Female lawmakers push for action on sexual misconduct

Female lawmakers push for action on sexual misconduct

Lawmakers are calling for action amid changing discourse over sexual misconduct, a bipartisan issue that has reached the halls of Capitol Hill and showed no signs of disappearing from the political conversation on Sunday.

Female lawmakers have been particularly vocal on the issue, many of them detailing their own experiences with sexual harassment, and pressing the need for reform.


Del. Eleanor Holmes NortonEleanor Holmes NortonThe Hill's Morning Report — Sponsored by Better Medicare Alliance — Steady Kavanaugh proves to be a tough target for Democrats Dems vow rules overhaul to empower members if House flips Overnight Health Care: House votes to repeal medical device tax | Fierce ObamaCare critic joins administration | GOP senators target DC individual mandate MORE (D-D.C.) on Sunday called for members and Congressional staffers to become educated about how to handle sexual harassment incidents, noting that Capitol Hill previously has not mandated this type of training.

“I sent a letter and asked members to join me in sending a letter saying we don't have to wait for Congress to say everybody, every member of Congress and every staff member has to look at this video because ... I am convinced that many women even may not understand what some unwelcome advances are,” Norton told ABC’s “This Week."

“And that they don't have to welcome them, or they can turn them away, or they can say, you know, 'you're not supposed to do this,' and that might stop some men," she said.

Female lawmakers on Sunday ensured the spotlight remained on the problems around sexual harassment and abuse — as well as reporting it — alongside other pressing issues, such as tax reform.

“We can’t defend any of this,” Rep. Debbie DingellDeborah (Debbie) Ann DingellFormer Rep. John Dingell returns to Twitter after heart attack John Dingell suffers heart attack, said to be ‘in good spirits’ The Hill's Morning Report — Sponsored by United Against Nuclear Iran — Kavanaugh confirmation in sudden turmoil MORE (D-Mich.) told NBC’s “Meet the Press” on Sunday in an impassioned plea for action.

“This isn’t going to get fixed. Men have wives, sisters, daughters, friends, families. We got to fix this together and change the culture. And by the way, it’s been going on for too long,” she added. 

The spotlight has turned to sexual misconduct in recent weeks after numerous accusations, including of sexual assault, were levied against film producer Harvey Weinstein. The allegations against the disgraced Hollywood mogul and Democratic mega-donor have reverberated throughout the entertainment industry and beyond, with other women coming forward to detail the sexual misconduct they have faced from men in power.

The allegations have reached men currently in politics, with both Sen. Al FrankenAlan (Al) Stuart Franken#MeToo era shows there's almost never only one accuser, says Hill.TV's Krystal Ball Hypocrisy in Kavanaugh case enough to set off alarms in DC GOP in striking distance to retake Franken seat MORE (D-Minn.) and Alabama Republican Senate nominee Roy Moore facing sexual misconduct accusations. 

Former Republican presidential candidate Carly Fiorina said Sunday that the current environment and conversation will only become a turning point if men join women in speaking out about the pervasive problem of sexual harassment.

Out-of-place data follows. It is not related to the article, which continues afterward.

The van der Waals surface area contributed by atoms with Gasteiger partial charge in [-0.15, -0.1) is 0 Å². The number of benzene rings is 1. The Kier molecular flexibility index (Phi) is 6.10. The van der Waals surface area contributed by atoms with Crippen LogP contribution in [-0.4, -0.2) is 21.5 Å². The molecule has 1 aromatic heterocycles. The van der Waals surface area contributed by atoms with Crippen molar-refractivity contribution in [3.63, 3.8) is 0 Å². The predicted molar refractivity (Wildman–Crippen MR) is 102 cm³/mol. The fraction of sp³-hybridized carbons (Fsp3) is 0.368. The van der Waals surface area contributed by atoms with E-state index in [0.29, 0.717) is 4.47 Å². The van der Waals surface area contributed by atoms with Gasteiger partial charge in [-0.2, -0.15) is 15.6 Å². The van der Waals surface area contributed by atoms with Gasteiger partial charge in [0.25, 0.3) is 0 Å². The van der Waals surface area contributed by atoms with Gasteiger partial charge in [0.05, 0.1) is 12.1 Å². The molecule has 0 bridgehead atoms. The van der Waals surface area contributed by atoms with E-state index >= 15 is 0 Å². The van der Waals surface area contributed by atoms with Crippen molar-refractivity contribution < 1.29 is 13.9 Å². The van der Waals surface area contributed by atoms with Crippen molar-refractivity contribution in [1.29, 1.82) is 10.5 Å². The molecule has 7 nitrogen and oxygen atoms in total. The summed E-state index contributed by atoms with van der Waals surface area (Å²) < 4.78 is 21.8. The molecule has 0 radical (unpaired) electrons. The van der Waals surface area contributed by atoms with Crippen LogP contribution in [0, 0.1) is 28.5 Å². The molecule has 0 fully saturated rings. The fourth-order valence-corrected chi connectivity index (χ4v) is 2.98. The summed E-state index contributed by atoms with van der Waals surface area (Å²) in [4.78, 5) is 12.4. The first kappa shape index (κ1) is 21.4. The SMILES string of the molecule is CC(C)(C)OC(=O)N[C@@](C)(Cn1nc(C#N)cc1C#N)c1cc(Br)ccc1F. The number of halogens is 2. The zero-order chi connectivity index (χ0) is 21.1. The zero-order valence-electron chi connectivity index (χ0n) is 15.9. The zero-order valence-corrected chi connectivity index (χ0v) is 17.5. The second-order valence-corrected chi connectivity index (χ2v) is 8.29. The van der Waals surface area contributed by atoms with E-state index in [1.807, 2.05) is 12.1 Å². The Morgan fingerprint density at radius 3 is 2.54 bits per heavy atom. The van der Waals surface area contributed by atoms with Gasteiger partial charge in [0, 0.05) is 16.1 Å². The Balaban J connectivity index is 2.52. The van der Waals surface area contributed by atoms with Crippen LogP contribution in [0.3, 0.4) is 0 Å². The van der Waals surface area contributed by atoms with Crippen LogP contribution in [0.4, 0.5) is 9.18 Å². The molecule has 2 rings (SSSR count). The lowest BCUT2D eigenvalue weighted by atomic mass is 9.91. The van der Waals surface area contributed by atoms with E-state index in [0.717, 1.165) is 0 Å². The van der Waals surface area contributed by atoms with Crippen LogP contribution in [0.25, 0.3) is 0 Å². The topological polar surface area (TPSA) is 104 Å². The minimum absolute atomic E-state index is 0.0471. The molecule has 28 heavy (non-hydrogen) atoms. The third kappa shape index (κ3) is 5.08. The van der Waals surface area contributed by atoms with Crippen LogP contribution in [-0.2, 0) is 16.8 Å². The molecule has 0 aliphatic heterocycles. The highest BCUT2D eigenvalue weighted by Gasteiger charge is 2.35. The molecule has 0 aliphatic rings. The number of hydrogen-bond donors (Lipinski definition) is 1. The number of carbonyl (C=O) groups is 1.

“It will only be a watershed moment if men decide to step forward. Women have been stepping forward, as you point out, for a really long time,” she said on "This Week."

Several male lawmakers have spoken out recently about the issue, and Speaker Paul RyanPaul Davis RyanCorey Stewart fires aide who helped bring far-right ideas to campaign: report GOP super PAC hits Randy Bryce with ad starring his brother Super PACs spend big in high-stakes midterms MORE (R-Wis.) pushed for mandatory anti-sexual harassment training in the House.

Fiorina said men need to make clear that they do not respect other men who disrespect women, calling for the male gender as a whole to “man up.”

Former Rep. Mary Bono (R-Calif.), who said she experienced sexual harassment during her time serving in Congress, also described the problem as cultural, but said women “gave up the fight.”

“My silence is part of the problem too on the Hill,” she added.

Lawmakers are pushing for legislation that would make anti-sexual harassment training a requirement on Capitol Hill.

Sen. Kirsten Gillibrand (D-N.Y.) and Rep. Jackie Speier (D-Calif.) last week introduced the Member and Employee Training and Oversight on Congress Act, which would not only mandate the training, but also alter the process staffers can use to file complaints.

Speier, who has disclosed her own experience with sexual misconduct from her days working as a staffer on Capitol Hill, also identified a current cultural shift in how the country talks about sexual harassment.

The congresswoman argued President Trump would not win an election in today’s climate due to the accusations that have been made against him.

“But I think all of us are grateful now that there is a new day for women in the workplace where they do not have to put up with sexual advances that are unwanted, that they do not have to live and work in a hostile work environment,” Speier said Sunday on CBS. “And that’s going to be good for all of us in the workplace.”

Rep. Barbara ComstockBarbara Jean ComstockVirginia reps urge Trump to declare federal emergency ahead of Hurricane Florence The Hill's Morning Report — Sponsored by Better Medicare Alliance — 2020 hopefuls lead the charge against Kavanaugh Trump retweets GOP Senate candidate upset by federal pay freeze MORE (R-Va.) also said on NBC that Capitol Hill must work toward “zero tolerance policies,” noting many of the components being discussed in regard to sexual harassment are garnering bipartisan support.